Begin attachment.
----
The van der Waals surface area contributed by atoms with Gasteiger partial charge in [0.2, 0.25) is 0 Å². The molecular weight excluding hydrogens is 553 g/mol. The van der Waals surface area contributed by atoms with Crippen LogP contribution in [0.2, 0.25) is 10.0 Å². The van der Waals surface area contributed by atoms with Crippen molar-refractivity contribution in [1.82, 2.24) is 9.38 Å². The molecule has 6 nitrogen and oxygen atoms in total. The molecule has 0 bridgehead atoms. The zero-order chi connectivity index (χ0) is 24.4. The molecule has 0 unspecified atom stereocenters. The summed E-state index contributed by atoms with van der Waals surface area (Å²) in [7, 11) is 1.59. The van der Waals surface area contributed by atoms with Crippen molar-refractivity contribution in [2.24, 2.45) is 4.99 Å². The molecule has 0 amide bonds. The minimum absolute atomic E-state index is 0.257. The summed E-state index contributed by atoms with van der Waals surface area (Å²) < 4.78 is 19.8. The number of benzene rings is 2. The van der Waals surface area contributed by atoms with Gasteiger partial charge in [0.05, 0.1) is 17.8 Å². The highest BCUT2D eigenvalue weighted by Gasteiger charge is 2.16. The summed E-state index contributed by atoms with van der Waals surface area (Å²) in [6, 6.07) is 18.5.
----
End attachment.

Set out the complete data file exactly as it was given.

The van der Waals surface area contributed by atoms with Gasteiger partial charge in [0.2, 0.25) is 0 Å². The molecular weight excluding hydrogens is 553 g/mol. The van der Waals surface area contributed by atoms with Crippen LogP contribution in [0.2, 0.25) is 10.0 Å². The van der Waals surface area contributed by atoms with Crippen molar-refractivity contribution in [1.82, 2.24) is 9.38 Å². The molecule has 6 nitrogen and oxygen atoms in total. The molecule has 0 bridgehead atoms. The zero-order chi connectivity index (χ0) is 24.4. The molecule has 0 unspecified atom stereocenters. The summed E-state index contributed by atoms with van der Waals surface area (Å²) in [7, 11) is 1.59. The van der Waals surface area contributed by atoms with Crippen molar-refractivity contribution in [2.24, 2.45) is 4.99 Å². The molecule has 0 amide bonds. The minimum absolute atomic E-state index is 0.257. The summed E-state index contributed by atoms with van der Waals surface area (Å²) < 4.78 is 19.8. The number of benzene rings is 2. The van der Waals surface area contributed by atoms with Gasteiger partial charge in [0.05, 0.1) is 17.8 Å². The highest BCUT2D eigenvalue weighted by Gasteiger charge is 2.16. The summed E-state index contributed by atoms with van der Waals surface area (Å²) in [6, 6.07) is 18.5.